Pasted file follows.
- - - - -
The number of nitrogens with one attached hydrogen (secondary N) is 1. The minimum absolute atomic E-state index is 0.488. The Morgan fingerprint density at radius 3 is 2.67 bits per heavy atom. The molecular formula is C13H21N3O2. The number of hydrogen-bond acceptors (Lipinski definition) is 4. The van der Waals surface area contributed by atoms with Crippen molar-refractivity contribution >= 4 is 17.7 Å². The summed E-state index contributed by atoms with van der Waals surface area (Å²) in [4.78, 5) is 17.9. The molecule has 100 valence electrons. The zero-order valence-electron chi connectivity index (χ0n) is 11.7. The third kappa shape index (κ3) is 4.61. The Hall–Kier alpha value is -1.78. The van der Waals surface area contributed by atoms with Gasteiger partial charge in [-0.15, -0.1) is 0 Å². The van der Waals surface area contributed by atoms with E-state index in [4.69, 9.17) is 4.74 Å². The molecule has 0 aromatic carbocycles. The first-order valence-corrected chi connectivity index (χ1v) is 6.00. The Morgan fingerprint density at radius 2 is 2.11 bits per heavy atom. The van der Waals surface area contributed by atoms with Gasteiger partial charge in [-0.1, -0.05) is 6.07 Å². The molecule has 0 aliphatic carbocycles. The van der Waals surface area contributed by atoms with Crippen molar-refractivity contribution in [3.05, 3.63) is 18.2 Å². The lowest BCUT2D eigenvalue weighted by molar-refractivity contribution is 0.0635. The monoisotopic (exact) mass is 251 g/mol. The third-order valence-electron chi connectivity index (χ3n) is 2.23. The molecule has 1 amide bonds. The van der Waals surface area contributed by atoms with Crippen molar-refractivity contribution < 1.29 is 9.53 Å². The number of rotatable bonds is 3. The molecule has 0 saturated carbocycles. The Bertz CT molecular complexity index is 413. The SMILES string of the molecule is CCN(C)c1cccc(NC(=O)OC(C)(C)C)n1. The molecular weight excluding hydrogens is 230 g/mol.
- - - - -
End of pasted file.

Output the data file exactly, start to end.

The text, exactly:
The number of nitrogens with one attached hydrogen (secondary N) is 1. The minimum absolute atomic E-state index is 0.488. The Morgan fingerprint density at radius 3 is 2.67 bits per heavy atom. The molecular formula is C13H21N3O2. The number of hydrogen-bond acceptors (Lipinski definition) is 4. The van der Waals surface area contributed by atoms with Crippen molar-refractivity contribution >= 4 is 17.7 Å². The summed E-state index contributed by atoms with van der Waals surface area (Å²) in [4.78, 5) is 17.9. The molecule has 100 valence electrons. The zero-order valence-electron chi connectivity index (χ0n) is 11.7. The third kappa shape index (κ3) is 4.61. The Hall–Kier alpha value is -1.78. The van der Waals surface area contributed by atoms with Gasteiger partial charge in [-0.15, -0.1) is 0 Å². The van der Waals surface area contributed by atoms with E-state index in [4.69, 9.17) is 4.74 Å². The molecule has 0 aromatic carbocycles. The first-order valence-corrected chi connectivity index (χ1v) is 6.00. The Morgan fingerprint density at radius 2 is 2.11 bits per heavy atom. The van der Waals surface area contributed by atoms with Gasteiger partial charge in [-0.1, -0.05) is 6.07 Å². The molecule has 0 aliphatic carbocycles. The van der Waals surface area contributed by atoms with Crippen molar-refractivity contribution in [3.05, 3.63) is 18.2 Å². The lowest BCUT2D eigenvalue weighted by molar-refractivity contribution is 0.0635. The monoisotopic (exact) mass is 251 g/mol. The third-order valence-electron chi connectivity index (χ3n) is 2.23. The molecule has 1 amide bonds. The van der Waals surface area contributed by atoms with Crippen molar-refractivity contribution < 1.29 is 9.53 Å². The number of rotatable bonds is 3. The molecule has 0 saturated carbocycles. The Bertz CT molecular complexity index is 413. The SMILES string of the molecule is CCN(C)c1cccc(NC(=O)OC(C)(C)C)n1. The molecular weight excluding hydrogens is 230 g/mol.